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Book Notes: A Past Renewed: a Catalogue of German-speaking Refugee Historians in the United States after 1933, Catherine Epstein

John D. Klier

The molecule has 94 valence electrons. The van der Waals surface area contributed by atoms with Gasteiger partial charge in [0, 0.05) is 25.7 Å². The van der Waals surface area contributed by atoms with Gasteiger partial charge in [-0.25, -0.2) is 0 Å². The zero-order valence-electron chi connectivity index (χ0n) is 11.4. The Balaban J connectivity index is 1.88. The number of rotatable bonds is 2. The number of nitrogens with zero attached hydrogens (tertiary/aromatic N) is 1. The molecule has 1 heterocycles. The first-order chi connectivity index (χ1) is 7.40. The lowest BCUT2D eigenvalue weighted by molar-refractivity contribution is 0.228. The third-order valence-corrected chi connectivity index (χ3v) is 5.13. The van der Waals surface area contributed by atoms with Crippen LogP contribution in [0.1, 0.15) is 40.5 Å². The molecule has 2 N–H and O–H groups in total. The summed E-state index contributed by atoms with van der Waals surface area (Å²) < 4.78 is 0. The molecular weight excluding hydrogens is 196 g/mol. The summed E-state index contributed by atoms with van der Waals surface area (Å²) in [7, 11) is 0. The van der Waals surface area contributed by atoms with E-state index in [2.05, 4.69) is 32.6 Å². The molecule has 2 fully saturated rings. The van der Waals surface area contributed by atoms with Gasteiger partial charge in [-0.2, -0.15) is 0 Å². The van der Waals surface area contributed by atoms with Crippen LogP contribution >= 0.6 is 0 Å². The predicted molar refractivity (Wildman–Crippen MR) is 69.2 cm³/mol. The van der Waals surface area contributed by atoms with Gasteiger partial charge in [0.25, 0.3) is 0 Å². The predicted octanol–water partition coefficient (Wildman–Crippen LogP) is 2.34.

<plain_text><page sequence="1">A Past Renewed: a Catalogue of German-speaking Refugee Historians in the United States after 1933, Catherine Epstein (Cambridge University Press, 1993) vii + 386. Bibliography. Index. At first glance, this book does not appear to be light reading to be kept by the bedside, unless it be characterized as a remedy for insomnia. The text consists of the curricula vitae of almost ninety historians who fled Nazism in Germany and Austria to settle and practise as historians in the United States. The book, spon 242</page><page sequence="2">Book Notes sored by the German Historical Institute in Washington, DC, is a companion piece to an earlier volume of essays published in 1991 entitled An Interrupted Past: German-speaking Refugee Historians in the United States after igjj. Appearances can be deceiving, however, for the book is fascinating reading. As the compiler notes, every person in the book had a Schicksal (destiny), which we are able to follow with its help. It was not a uniform tale of escape and triumph, for some of the accounts are melancholy in the extreme. At least one individual committed suicide, and, as a group, these historians never enjoyed the types of career for which their training and experience might have prepared them. Indeed, many historians simply ceased to pursue their professions, including a number of women who took menial work to support their husbands. A number of those listed here worked as private scholars, and several found posts in academia only after a number of years as manual labourers. The best way to read the book is to dip in and out, exploring these diverse destinies. As Epstein observes in her introduction, some of the emigres brought glowing reputations with them, and were snapped up by universities such as Harvard, Chicago or Princeton. Others served out careers in obscure institutions in the American South and Midwest. Epstein sought information from institu? tional archives about their staff, and many smaller colleges responded with the melancholy report that 'we hold no information on Professor X'. These were precisely the types of institutions where refugees found themselves teaching lan? guage and literature, political science and other subjects in addition to history. Most of the historians listed here were of Jewish origin, but there are also those who fell into disfavour because of their political or religious opinions. One striking characteristic of the Jewish historians is how well assimilated into German life they were: they were the generation which had fought in the Great War, and many, if not most, list front-line service. It is refreshing to note that some of the political refugees brought their healthy political dissidence with them. Having struggled hard to make a career in the US, two historians threw it away by refusing to sign the loyalty oath required of personnel in the California state system in the early 1950s in the heyday of McCarthyism. In short, a moral as well as an intellec? tual heritage was brought by these scholars to the New World. The work is well edited and attractively presented. Even the casual reader will find it of interest. John D. Klier</page></plain_text>